Second, consider the other side’s negotiating style.
Are they competitive or do they Accommodate, Avoid, Compromise, or Collaborate?
I researched the PMBOK Guide (fourth edition) again and again, but I couldn’t find the PMBOK Guide supporting their statement, although it appeared to encourage the collaborative technique to resolve conflicts.
These styles can be thought of as means for achieving negotiated outcomes as well as a categorization of individuals negotiating.
Avoiding When preparing for your next negotiation, there are four important points of consideration related to negotiating styles. Do you lean towards Competing, Accommodating, Avoiding, Compromising, or Collaborating?
When I was studying for my PMP exam preparation, I studied the conflict resolution techniques.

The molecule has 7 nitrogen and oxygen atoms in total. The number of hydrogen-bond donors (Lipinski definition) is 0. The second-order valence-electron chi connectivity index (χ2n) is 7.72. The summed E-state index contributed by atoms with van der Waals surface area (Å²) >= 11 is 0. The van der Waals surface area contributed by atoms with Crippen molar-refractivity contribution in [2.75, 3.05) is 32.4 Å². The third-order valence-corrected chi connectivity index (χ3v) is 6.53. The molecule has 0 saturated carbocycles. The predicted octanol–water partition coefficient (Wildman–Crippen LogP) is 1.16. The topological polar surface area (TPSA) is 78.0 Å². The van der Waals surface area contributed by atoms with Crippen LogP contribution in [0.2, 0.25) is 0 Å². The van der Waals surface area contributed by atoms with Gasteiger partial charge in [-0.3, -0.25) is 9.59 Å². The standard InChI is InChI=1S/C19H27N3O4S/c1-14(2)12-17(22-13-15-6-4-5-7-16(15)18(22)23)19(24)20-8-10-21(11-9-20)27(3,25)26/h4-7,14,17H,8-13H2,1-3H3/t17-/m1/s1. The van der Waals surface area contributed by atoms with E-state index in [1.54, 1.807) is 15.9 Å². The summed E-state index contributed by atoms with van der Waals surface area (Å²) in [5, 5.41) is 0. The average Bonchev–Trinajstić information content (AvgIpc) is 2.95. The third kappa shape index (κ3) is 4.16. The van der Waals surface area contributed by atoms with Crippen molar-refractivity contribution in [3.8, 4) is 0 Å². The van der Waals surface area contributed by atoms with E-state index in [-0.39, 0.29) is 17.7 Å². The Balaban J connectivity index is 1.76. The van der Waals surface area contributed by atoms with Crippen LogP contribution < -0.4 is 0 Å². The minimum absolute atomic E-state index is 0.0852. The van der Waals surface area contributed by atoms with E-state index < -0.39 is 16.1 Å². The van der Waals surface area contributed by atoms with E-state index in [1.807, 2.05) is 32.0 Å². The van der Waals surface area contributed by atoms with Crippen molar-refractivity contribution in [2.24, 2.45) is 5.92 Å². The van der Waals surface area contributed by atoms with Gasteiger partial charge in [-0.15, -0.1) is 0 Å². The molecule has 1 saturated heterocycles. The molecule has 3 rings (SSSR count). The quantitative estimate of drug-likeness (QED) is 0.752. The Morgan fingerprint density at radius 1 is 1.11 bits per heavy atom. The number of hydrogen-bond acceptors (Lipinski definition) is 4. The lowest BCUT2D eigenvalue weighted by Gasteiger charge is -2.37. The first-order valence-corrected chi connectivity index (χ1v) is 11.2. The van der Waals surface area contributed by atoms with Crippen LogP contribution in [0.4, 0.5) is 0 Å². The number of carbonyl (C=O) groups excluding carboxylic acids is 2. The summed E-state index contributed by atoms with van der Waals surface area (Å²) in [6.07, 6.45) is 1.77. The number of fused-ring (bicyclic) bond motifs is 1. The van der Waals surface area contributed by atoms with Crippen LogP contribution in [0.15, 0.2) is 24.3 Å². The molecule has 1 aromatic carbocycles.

But, while studying a few PMP exam references books and in the PMBOK guide, I observed a discrepancy.
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The basis of this blog post was the fourth edition of the PMBOK Guide, and has since been updated since the fifth edition of this guide has arrived.However, if accommodation is the only style a person utilizes, he or she is advised to learn more skills. The classic compromise in negotiating is to "split the difference" between two positions.While there is no victor from compromise, each person also fails to achieve her or his original goal.Being aware of our own style, including the strengths and the drawbacks or blind spots, is the first step to understanding our own personal approach to conflict resolution.An individual’s choice of style in a conflict situation will vary depending on a variety of factors.Third, consider the importance of the stakes of the negotiation to you and your organization. Last, consider the importance of your relationship with the other side.